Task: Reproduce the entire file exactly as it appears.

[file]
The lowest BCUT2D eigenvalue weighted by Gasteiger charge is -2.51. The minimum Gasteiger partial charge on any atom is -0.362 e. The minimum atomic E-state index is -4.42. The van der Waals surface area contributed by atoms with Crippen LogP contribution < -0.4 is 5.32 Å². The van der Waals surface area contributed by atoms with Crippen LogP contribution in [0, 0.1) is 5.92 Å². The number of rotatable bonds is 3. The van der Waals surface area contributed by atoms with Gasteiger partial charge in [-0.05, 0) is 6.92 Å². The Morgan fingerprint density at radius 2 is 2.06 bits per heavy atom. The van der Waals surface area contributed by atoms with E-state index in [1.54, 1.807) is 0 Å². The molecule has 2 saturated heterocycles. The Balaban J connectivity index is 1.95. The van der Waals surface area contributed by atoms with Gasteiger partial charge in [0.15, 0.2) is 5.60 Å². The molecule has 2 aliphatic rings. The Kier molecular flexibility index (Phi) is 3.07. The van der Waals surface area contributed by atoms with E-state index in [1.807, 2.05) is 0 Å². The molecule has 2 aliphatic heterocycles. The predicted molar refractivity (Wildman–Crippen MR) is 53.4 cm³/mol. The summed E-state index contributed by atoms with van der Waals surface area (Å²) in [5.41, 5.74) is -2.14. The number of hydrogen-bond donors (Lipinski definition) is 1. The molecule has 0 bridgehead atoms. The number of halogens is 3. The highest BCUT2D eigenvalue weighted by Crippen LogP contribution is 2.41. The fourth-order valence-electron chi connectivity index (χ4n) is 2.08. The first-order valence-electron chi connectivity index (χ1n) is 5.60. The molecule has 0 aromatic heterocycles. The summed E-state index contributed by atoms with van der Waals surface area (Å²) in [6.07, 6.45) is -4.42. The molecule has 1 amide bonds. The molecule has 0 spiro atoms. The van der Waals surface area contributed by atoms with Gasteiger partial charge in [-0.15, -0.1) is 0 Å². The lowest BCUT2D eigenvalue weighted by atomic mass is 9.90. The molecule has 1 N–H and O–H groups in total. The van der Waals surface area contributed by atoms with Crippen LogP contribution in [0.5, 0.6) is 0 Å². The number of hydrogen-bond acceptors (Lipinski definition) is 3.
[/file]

The lowest BCUT2D eigenvalue weighted by Gasteiger charge is -2.51. The minimum Gasteiger partial charge on any atom is -0.362 e. The minimum atomic E-state index is -4.42. The van der Waals surface area contributed by atoms with Crippen LogP contribution < -0.4 is 5.32 Å². The van der Waals surface area contributed by atoms with Crippen LogP contribution in [0, 0.1) is 5.92 Å². The number of rotatable bonds is 3. The van der Waals surface area contributed by atoms with Gasteiger partial charge in [-0.05, 0) is 6.92 Å². The Morgan fingerprint density at radius 2 is 2.06 bits per heavy atom. The van der Waals surface area contributed by atoms with E-state index in [1.54, 1.807) is 0 Å². The molecule has 2 saturated heterocycles. The Balaban J connectivity index is 1.95. The van der Waals surface area contributed by atoms with Gasteiger partial charge in [0.15, 0.2) is 5.60 Å². The molecule has 2 aliphatic rings. The Kier molecular flexibility index (Phi) is 3.07. The van der Waals surface area contributed by atoms with E-state index in [1.807, 2.05) is 0 Å². The molecule has 2 aliphatic heterocycles. The predicted molar refractivity (Wildman–Crippen MR) is 53.4 cm³/mol. The summed E-state index contributed by atoms with van der Waals surface area (Å²) in [5.41, 5.74) is -2.14. The number of hydrogen-bond donors (Lipinski definition) is 1. The molecule has 0 bridgehead atoms. The number of halogens is 3. The highest BCUT2D eigenvalue weighted by Crippen LogP contribution is 2.41. The fourth-order valence-electron chi connectivity index (χ4n) is 2.08. The first-order valence-electron chi connectivity index (χ1n) is 5.60. The molecule has 0 aromatic heterocycles. The summed E-state index contributed by atoms with van der Waals surface area (Å²) in [6.07, 6.45) is -4.42. The molecule has 1 amide bonds. The molecule has 0 spiro atoms. The van der Waals surface area contributed by atoms with Gasteiger partial charge in [-0.15, -0.1) is 0 Å². The lowest BCUT2D eigenvalue weighted by atomic mass is 9.90. The molecule has 1 N–H and O–H groups in total. The van der Waals surface area contributed by atoms with Crippen LogP contribution in [0.5, 0.6) is 0 Å². The number of hydrogen-bond acceptors (Lipinski definition) is 3.